The Return of the Honey Buzzard, by Aimée de Jongh; Self-Made Hero, $22.95, 160 pages, ages 14 and up.
We may have entered the holiday season, but some people find this time of year downright depressing, and children (especially teenagers) can be as vulnerable as adults to downshifts in mood. To soothe wayward souls, Aimée de Jongh’s debut graphic novel poignantly deals with bullying, death, grief, and finding hope in the aftermath of trauma.
Simon is a third-generation bookstore owner forced to sell his shop during an economic downturn, and driving home one day he witnesses a suicide. While processing his emotions, memories from Simon’s childhood come surging forth, and through conversations with a mysterious girl named Regina, Simon’s long-repressed guilt over a friend’s death takes over all his thoughts. Did he ever process his friend’s untimely demise? Why does Simon blame himself for what happened to his friend? Why can’t he let these feelings go? de Jongh’s stark pen and ink illustrations are appropriate counterpoints to the difficult topics she explores. A deceptively quick read, some teenage readers may get tripped up by the author’s discussion of magic realism, but the illustrations do a good job of merging the protagonist’s daily life with allegorical elements.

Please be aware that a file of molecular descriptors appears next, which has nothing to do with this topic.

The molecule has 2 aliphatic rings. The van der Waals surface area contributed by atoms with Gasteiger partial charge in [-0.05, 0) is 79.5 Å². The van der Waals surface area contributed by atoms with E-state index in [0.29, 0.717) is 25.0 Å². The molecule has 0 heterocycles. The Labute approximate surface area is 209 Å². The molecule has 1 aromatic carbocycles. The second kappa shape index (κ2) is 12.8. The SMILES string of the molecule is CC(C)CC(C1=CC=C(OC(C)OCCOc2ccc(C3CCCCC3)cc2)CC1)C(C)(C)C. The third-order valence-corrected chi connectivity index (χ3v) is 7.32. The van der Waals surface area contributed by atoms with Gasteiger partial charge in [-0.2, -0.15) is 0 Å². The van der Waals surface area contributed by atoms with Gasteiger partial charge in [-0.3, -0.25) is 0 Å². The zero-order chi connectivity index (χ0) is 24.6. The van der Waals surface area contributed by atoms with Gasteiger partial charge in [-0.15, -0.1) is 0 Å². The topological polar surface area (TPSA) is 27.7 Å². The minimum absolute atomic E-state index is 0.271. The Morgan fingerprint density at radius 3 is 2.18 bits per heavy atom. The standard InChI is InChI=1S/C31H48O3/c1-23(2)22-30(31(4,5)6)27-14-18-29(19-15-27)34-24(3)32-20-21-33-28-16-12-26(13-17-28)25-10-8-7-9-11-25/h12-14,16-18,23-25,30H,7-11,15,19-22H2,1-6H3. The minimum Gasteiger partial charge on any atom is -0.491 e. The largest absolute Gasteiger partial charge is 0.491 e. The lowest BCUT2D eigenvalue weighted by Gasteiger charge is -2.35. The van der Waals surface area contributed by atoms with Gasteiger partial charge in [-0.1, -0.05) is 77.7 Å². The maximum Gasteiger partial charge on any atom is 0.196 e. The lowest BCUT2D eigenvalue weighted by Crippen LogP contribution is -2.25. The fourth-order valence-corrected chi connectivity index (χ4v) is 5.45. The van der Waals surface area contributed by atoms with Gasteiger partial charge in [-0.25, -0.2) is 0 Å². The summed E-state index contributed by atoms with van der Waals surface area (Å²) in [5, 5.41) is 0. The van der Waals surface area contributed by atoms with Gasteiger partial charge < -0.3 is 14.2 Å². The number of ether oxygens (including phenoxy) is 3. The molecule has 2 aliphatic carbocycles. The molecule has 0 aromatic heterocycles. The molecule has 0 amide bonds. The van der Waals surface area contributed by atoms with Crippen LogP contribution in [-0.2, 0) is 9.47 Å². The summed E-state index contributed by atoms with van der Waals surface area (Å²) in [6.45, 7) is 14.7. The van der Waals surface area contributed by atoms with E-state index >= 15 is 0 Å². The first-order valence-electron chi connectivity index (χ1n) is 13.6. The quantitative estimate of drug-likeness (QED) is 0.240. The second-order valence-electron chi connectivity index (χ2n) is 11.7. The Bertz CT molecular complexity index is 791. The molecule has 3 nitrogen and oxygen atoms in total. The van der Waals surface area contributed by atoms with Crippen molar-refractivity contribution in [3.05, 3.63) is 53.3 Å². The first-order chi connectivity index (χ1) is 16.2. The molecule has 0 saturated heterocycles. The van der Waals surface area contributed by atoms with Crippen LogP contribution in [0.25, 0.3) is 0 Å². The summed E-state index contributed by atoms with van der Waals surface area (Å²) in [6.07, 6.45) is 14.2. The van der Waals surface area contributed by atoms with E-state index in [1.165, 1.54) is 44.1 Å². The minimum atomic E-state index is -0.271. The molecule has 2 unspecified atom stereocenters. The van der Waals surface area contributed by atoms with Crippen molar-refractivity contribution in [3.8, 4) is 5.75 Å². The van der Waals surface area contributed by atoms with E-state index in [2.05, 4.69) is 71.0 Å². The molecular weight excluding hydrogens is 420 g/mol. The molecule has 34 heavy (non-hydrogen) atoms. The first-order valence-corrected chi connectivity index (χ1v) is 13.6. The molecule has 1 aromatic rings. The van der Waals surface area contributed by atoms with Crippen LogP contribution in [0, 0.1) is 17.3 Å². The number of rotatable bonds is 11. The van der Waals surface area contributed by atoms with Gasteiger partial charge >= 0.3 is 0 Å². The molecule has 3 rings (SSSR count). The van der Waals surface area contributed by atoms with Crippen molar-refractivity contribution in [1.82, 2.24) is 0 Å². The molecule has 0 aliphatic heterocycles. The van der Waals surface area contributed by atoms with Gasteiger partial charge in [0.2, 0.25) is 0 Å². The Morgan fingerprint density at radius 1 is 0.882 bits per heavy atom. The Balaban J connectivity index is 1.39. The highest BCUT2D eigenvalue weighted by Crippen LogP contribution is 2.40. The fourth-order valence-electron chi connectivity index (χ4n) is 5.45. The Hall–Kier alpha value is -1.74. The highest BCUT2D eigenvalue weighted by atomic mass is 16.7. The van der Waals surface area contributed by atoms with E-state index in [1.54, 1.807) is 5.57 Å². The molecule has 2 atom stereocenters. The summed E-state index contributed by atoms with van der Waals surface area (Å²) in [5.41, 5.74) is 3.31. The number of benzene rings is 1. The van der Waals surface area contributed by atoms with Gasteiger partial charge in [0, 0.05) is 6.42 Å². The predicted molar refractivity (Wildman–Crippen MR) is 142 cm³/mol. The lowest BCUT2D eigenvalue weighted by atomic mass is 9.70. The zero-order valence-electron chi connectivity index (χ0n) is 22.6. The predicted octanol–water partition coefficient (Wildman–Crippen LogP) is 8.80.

Return of the Honey-Buzzard explores gun violence and suicide, and includes some strong language, but is a sensitive and powerful selection for teenage readers who themselves may be in crisis. It is also a reminder that actions have consequences–for better and for worse. But we have to face our choices, no matter how painful, in order to make progress. As Simon says in the text, “Sometimes you have to make a fresh start to survive.”
Images copyright 2016 Aimee de Jongh. Reproduced with permission from Self Made Hero.